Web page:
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In a world where our younger generations seem most excited about the newest and coolest computer games and electronic toys they could get their hands on, it’s become increasingly hard to get children to focus on and develop an interest in learning. Innovation has never had a more important place in the classroom.
For teachers this means having to spend more time on activity preparation, and having to force themselves to be much more creative than in the past.
But how do you go about applying changes to your traditional teaching methods, and how do you even come up with new ideas?
Constantly coming up with new ideas for the classroom can be exhausting. With time it’s completely normal to stall and be unable to produce anything worthwhile. So an easy way of getting around this is to schedule an idea exchange.
This could take place both at a school level or regional level, and involve as many teachers as you wish from as many departments as you wish. Essentially, the more the better as you can not only pool together existing ideas, but also generate new ones together.
It could take the form of a one-day conference or seminar, in which teachers share their experiences, and explain how they implemented new methods in their teaching, as well as how the children responded.
Alternatively, it could just be an informal gathering at a cafe or pub after classes have finished for the day. A relaxed and jovial atmosphere is quite likely to be the best for a spot of creative brainstorming and idea sharing.
Educational School Trips
While the idea of learning outside the classroom through educational school trips has been around for a while, there are additional elements you can incorporate in the visit to make it more effective.
First of all, there is now a much vaster pool of opportunities to choose from when it comes to school trips. Museums are a classic example, but nowadays many enterprises will be more than willing to welcome a class and show them around to see how things are made. At your next parent teacher evening, ask the parents if their workplace might be willing to schedule a visit.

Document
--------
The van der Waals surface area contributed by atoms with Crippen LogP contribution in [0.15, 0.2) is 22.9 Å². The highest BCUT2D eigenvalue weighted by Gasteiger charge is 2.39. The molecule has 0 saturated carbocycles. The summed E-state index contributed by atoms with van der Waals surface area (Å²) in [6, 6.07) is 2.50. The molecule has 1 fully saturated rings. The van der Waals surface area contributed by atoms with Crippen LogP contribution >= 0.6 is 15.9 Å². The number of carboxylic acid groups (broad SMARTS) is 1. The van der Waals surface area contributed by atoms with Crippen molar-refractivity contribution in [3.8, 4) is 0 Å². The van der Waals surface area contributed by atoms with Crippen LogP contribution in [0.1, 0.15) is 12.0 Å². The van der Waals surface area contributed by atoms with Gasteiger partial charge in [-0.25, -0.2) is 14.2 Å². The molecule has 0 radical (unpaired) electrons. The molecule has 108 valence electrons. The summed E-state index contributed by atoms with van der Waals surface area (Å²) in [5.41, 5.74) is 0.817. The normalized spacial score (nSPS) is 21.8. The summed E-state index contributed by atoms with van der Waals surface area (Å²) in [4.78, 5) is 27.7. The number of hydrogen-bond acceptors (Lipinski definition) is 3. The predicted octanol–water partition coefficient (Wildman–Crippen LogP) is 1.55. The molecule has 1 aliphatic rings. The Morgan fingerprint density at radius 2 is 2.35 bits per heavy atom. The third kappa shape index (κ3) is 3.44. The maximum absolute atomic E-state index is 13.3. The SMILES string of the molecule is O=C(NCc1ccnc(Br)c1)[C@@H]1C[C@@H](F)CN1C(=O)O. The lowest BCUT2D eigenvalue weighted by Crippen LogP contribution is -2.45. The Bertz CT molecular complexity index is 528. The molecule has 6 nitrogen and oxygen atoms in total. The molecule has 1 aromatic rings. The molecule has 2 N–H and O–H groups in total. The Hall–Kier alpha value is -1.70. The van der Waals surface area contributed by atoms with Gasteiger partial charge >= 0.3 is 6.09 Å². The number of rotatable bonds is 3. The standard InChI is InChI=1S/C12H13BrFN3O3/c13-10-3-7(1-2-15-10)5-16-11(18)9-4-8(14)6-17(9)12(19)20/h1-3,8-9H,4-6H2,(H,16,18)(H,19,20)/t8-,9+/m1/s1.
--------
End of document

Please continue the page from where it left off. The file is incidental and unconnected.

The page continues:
This gives kids an insight into how things work, and how companies are run. You could even enquire whether some employees might be willing to give a talk at some point during the day.
Instead of just going on the visit without doing anything other than listening to what the guide is saying, give the children additional assignments. Though it will involve lengthy preparations, a quiz or a Q&A-type challenge for the day will keep the kids occupied and, hopefully, focused. If this can be graded, this will add motivation.
Science experiments are an age-old way of adding a touch of fun to learning. Not all of these have to involve traditional lab equipment, however. They can be made even more fun by using household objects that you can ask the kids to bring along to class.
For example, did you know you can make a battery out of fruit? You will need a few of the more “hi tech” devices found in a school science lab, but the main “ingredients” are lemons, coins or nails, screws, wires and a small knife.
Other experiments could focus on producing power from running or cycling.
Kids will be so happy to take part in creating something with their bare hands.
The only limits are your creativity, and the ever present health and safety regulations.
Harvey McEwan writes to offer information and advice on a variety of areas, from science experiments to technology to holiday destinations. View Harvey’s other articles to find out more.
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